Executive Editor: Peter Trafton

Authors: Martin Jaeger, Frankie Leung, Wilson Li

Proximal humerus 11-B2 Limited open reduction; nail fixation

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Glossary

1 Principles top

Converting a 3-part fracture into a 2-part fracture enlarge

Sequence of reduction

  1. Reduce and fix the tuberosity to the humeral head (thereby converting the 3-part fracture into a 2-part situation).
  2. Reduce the proximal humeral segment to the shaft with the nail and fix it.


Greater tuberosity enlarge

Suture reduction and fixation of the greater tuberosity

Sutures in the rotator cuff tendon insertions aid manipulation, reduction, and temporary fixation of a proximal humerus fracture.
Traction on the sutures helps achieve reduction. When tied, they bring the fragments together and stabilize them.


Nail insertiong helps reduce the fracture enlarge

Reduction of the metaphyseal fracture component

If the entry point has been chosen correctly, insertion of the nail will help reduce the fracture.


Correct nail entrance point enlarge

Correct nail entrance point

A proper and precise entrance point of the humeral nail is crucial. An incorrect entry site results in malreduction of the metaphyseal fracture.


Preliminary reduction enlarge

Preliminary reduction of the fracture helps with identification of the correct nail entry site. K-wire “joy-sticks” (as illustrated) or sutures through the rotator cuff insertions aid with reduction.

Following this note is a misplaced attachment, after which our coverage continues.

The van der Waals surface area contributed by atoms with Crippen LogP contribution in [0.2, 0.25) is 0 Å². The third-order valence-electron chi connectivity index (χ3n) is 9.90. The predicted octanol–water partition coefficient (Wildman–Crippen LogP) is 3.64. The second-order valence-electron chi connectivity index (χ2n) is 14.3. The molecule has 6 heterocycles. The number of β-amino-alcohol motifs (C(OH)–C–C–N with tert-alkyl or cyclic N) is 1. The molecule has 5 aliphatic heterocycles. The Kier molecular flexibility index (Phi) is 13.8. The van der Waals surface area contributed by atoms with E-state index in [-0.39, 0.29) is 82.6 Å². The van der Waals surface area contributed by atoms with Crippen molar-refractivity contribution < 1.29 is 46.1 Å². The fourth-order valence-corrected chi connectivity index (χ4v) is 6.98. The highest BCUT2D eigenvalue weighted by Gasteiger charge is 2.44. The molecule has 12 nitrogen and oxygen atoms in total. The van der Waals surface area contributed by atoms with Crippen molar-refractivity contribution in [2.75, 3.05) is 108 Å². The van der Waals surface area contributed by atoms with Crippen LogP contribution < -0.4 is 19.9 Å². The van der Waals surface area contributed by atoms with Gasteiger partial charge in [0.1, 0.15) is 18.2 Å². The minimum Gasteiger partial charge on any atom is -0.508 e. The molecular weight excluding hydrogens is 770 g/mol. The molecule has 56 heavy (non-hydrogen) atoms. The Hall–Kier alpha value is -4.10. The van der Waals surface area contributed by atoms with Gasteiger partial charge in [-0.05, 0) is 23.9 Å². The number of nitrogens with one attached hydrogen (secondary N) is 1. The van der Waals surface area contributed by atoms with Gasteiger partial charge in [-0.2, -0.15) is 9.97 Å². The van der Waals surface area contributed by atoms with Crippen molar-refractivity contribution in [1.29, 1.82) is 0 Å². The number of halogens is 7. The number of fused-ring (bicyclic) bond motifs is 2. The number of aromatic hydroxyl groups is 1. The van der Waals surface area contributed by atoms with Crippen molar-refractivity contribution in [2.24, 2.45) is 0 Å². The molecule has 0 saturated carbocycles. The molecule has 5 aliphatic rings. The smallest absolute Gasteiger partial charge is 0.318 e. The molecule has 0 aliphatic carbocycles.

Marking danger zone around axillary nerve enlarge

Risk of axillary nerve injury

The main structure at risk is the axillary nerve. The axillary nerve should be protected by limiting the incision to less than 5 cm distal to the acromial edge, by palpating the nerve, and by avoiding maneuvers that stretch the nerve during reduction and fixation.


Danger zone around axillary nerve enlarge

Remember the course of the nerve when placing the distal screws.


Tension band suture (rotator cuff) enlarge

Tension band sutures in addition to nail

Sutures placed through the insertions of each rotator cuff tendon increase stability, and should be used as well as the nail and screws, particularly for more comminuted and/or osteoporotic fractures. With osteoporotic bone, the tendon insertion is often stronger than the bone itself, so that sutures placed through the insertional fibers of the tendon may hold better than screws or sutures placed through bone.
These additional sutures are typically the last step of fixation.

2 Reduction and preliminary fixation top

Goals of reduction

The goal of reduction is to restore the normal location of all fracture components. For B2.1 and B2.2 fractures, the humeral head and separated tuberosity must be reduced properly.

The optimal reduction and fixation procedure for the B2 fracture subtypes depends on the involved tuberosity, and whether or not the calcar region is comminuted.

Proximal humeral reconstruction

  1. Reduce and fix the lesser/greater tuberosity to the humeral head (thereby converting the 3-part fracture into a 2-part situation)
  2. Reduce the metaphyseal fracture component to the shaft and fix it

In the following procedure, involvement of the greater tuberosity is assumed. For details for proper reduction in cases of lesser tuberosity involvement, please click here.

Metaphyseal comminution